Japanese academics Isamu Akasaki (Nagoya University), Hiroshi Amano (Nagoya University) and Shuji Nakamura (UC Santa Barbara) created the first blue LEDs over two decades ago by combining blue light with existing red and green LEDs. This innovation led the way for a new generation of bright, energy-efficient white lamps as well as sharper LED displays and screens.

The announcement that the three engineers were awarded the 2014 Nobel Prize for Physics was made in Stockholm, Sweden on Tuesday, October 7th. The three will share prize money of eight million kronor ($1.1 million).

2014 Nobel Prize In Physics Goes To Blue LED Inventors

Nobel Prize In Physics  -Statements from Nobel Prize in Physics committee jurors

In its announcement of the 2014 Nobel Prize in Physics, the jury highlighted the usefulness of the invention, and noted that Nobel Prizes were established to recognize developments that delivered “the greatest benefit to mankind”.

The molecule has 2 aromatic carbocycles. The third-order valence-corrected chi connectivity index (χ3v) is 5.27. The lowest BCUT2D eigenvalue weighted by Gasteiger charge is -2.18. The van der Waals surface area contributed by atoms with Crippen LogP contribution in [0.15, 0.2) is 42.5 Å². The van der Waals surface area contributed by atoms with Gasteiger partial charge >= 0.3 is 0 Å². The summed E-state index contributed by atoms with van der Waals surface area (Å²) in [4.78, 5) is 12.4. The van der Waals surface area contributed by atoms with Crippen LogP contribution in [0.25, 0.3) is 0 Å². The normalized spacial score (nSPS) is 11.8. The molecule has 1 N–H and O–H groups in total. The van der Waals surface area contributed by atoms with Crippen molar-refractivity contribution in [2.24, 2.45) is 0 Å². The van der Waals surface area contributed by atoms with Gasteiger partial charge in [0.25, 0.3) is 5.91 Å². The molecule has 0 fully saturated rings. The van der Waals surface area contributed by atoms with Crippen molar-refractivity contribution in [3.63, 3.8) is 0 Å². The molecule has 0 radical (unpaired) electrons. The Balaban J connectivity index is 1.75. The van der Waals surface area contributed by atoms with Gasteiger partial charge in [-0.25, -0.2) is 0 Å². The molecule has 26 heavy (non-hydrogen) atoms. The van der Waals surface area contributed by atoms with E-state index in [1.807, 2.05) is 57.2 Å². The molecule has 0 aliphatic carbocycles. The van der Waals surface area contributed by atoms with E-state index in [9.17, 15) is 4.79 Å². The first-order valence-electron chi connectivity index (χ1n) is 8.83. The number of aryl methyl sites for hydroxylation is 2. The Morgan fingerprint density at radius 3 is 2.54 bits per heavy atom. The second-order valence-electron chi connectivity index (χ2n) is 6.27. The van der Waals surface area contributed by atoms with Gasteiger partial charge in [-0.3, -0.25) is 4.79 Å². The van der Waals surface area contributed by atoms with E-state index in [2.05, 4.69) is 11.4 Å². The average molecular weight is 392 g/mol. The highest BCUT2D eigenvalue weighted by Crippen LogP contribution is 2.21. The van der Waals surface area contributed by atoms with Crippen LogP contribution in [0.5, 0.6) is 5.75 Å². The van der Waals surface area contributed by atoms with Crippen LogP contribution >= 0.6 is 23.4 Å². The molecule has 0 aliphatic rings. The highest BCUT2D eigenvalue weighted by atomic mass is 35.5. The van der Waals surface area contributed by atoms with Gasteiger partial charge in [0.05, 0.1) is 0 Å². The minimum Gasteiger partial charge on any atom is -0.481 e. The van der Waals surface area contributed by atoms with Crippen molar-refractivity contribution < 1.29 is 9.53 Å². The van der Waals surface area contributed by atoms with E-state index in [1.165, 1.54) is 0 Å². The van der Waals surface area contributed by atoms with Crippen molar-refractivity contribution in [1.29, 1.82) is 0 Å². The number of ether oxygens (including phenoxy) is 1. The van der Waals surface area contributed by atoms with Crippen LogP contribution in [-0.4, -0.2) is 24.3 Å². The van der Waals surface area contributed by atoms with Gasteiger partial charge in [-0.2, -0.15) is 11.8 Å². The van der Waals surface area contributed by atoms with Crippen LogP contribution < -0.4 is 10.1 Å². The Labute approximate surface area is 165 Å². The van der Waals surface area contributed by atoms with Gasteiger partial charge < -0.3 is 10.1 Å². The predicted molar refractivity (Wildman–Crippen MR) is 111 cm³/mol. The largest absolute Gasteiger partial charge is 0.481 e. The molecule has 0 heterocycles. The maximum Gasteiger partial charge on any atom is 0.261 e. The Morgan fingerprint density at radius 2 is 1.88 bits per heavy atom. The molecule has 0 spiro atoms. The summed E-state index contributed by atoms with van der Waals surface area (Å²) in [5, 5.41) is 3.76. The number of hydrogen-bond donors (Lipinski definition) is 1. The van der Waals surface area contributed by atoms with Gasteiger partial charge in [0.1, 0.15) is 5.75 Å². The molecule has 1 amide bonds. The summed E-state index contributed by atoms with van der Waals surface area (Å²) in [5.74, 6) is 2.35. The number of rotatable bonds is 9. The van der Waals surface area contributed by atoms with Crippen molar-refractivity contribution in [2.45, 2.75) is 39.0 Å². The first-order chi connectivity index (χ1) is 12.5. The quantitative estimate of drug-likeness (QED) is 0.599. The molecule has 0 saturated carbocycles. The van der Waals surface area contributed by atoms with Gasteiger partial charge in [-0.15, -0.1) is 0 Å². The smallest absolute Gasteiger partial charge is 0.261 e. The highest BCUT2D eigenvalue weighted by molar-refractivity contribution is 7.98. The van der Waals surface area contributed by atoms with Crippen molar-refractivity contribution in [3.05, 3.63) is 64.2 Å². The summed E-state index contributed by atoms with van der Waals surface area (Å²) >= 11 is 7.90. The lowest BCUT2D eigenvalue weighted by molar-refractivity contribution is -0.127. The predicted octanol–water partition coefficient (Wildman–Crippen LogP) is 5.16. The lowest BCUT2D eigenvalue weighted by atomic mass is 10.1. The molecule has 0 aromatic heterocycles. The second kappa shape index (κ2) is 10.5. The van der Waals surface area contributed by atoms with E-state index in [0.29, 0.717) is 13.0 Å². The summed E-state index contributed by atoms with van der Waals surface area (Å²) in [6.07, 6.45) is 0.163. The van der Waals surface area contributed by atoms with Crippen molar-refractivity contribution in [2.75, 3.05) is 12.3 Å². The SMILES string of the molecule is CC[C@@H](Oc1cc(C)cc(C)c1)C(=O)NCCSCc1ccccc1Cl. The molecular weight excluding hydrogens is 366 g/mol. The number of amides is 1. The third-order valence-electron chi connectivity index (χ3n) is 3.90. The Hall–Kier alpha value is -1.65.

“These uses are what would make Alfred Nobel very happy,” said Prof. Olle Inganas, a member of the prize committee from Linkoping University.

Prof Per Delsing, from Chalmers University of Technology in Gothenburg, the chair of the committee, pointed to the winners’ dedication.

“What’s fascinating is that a lot of big companies really tried to do this and they failed,” he said. “But these guys persisted and they tried and tried again – and eventually they actually succeeded.”

Nobel Prize In Physics – Blue and white LED breakthroughs

The blue LEDs developed by the trio are now found inside the flashlights and screens of millions of smartphones.

Another related innovation, white LED lamps, meanwhile, provide inexpensive natural white light to offices and homes around the world. LED lamps require much less energy than either incandescent and fluorescent light bulbs.

The improvement in energy efficiency derives from LEDs converting electricity directly into photons of light, rather than the less efficient mixture of heat and light produced inside traditional bulbs. Incandescent bulbs heat a wire filament until it glows, and the gas discharge inside fluorescent lamps also creates heat and light.

Current is applied to a sandwich of semiconductor materials in an LED, which causes the materials to emit a particular wavelength of light based on the chemical make-up of the semiconductor.